There was a time when fire season for Western states meant only certain months out of the year. Not so long ago the U.S. Forest Service considered it primarily a summer problem with a few regions breaking the trend in early spring and late fall.
But climate change, according to most wildland fire experts, has turned fire season into a year-round issue.
What used to slow down fire season was winter—a long and cold time of year with lots of snow that killed off many invasive or destructive pests and filled rivers and reservoirs with ample water to supply the needs of millions living in the West.
Now winter is shorter and has far less snow accumulation in many areas. Case in point is California with near tinderbox conditions of dry wood from a decade long drought that is being recognized as one of the worst in the state’s history—if not the worse. The snow pack this year was so sparse in the Golden State that some scientists from NASA are concerned that the state has literally only one year of water left.
If this dire prediction proves true, California could witness a natural resource disaster no state since the dust bowl years of the Great Depression has ever had to face. However, many other Western states in the coming years may face similar crises of water resource depletion.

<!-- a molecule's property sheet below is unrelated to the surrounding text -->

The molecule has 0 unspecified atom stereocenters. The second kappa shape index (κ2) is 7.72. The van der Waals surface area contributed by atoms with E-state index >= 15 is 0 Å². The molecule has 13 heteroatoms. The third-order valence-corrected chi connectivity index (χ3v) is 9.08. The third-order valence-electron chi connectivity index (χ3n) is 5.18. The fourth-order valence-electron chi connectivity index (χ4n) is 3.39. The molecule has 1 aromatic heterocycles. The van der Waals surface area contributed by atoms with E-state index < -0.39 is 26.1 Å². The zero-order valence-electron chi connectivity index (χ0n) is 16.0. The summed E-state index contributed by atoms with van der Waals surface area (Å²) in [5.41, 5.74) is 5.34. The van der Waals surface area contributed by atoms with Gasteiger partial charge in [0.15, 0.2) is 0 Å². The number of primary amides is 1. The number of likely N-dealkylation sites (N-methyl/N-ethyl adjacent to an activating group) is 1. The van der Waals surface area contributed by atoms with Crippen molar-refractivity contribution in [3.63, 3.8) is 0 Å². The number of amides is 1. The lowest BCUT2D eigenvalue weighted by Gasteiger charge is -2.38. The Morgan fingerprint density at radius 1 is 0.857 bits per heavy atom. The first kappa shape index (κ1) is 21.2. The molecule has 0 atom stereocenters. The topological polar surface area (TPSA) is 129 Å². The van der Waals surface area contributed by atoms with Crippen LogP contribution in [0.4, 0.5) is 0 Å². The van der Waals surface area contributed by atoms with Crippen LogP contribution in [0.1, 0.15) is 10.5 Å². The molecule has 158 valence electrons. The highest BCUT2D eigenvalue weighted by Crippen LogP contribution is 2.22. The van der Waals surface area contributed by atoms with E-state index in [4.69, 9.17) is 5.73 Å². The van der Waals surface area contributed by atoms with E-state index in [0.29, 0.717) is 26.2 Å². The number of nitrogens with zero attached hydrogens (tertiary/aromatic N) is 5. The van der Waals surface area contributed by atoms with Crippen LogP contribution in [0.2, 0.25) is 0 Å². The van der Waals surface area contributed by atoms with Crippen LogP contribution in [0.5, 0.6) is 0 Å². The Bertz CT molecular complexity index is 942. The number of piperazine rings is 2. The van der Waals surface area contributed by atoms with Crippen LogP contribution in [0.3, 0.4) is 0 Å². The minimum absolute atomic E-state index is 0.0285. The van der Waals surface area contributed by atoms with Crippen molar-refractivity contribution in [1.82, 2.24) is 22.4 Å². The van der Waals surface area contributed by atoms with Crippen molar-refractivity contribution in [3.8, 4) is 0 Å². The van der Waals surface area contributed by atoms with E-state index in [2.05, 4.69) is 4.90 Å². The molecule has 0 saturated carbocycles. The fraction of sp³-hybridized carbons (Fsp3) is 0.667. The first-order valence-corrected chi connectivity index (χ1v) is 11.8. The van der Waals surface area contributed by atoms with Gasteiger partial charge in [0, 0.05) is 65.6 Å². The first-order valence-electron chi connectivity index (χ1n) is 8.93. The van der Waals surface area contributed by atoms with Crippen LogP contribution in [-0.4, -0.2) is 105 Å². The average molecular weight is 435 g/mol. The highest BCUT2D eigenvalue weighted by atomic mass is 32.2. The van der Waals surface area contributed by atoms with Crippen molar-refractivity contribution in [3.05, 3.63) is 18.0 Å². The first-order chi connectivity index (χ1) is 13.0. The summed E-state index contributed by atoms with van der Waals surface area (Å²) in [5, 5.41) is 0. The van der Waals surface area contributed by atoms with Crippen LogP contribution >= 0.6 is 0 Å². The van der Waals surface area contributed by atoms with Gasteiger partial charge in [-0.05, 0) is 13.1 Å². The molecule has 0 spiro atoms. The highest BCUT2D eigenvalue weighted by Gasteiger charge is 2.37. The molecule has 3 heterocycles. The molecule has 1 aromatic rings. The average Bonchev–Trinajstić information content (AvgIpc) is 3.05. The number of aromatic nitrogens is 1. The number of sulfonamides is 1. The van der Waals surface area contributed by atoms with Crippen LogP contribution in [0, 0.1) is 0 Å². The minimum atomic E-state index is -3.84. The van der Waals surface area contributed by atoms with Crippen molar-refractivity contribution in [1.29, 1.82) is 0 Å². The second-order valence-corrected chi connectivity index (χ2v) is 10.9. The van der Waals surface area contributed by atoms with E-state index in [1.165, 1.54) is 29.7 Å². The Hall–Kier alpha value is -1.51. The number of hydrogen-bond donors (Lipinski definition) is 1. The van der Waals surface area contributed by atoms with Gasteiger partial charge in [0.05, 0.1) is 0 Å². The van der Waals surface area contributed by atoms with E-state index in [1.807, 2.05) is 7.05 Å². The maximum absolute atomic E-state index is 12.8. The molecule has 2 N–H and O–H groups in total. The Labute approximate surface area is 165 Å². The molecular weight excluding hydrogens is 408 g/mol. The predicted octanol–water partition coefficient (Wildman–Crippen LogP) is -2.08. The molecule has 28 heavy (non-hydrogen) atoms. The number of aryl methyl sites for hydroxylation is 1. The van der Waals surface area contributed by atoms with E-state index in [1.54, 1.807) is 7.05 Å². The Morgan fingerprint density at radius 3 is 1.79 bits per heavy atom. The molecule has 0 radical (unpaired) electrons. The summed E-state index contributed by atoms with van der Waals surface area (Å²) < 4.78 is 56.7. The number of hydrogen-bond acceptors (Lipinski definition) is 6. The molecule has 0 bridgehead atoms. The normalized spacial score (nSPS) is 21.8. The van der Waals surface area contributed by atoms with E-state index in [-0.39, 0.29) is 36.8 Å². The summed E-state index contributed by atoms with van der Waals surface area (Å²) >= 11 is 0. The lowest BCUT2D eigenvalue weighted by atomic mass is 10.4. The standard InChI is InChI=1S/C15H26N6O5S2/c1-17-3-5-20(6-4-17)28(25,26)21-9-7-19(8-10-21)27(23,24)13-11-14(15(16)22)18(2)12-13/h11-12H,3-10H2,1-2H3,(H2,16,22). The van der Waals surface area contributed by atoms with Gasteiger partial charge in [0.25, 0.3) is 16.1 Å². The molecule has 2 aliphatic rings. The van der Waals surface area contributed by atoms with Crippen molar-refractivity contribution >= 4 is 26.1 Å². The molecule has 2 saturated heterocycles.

To help mitigate the effects of climate change on our forests, the Forest Service is asking that visitors follow all rules to avoid starting uncontrolled fires in our national forests and grasslands. Information about what you can do to help is available at www.smokeybear.com.
The agency is also reducing hazardous fuels across two to three million acres per year to help make wildfires easier to control. Additional information is available athttp://forestsandrangelands.gov/resources/reports/index.shtml.
It will take years to slow and hopefully reverse the effects of climate change on our wildlands, but it’s not impossible — we just all have to pitch in.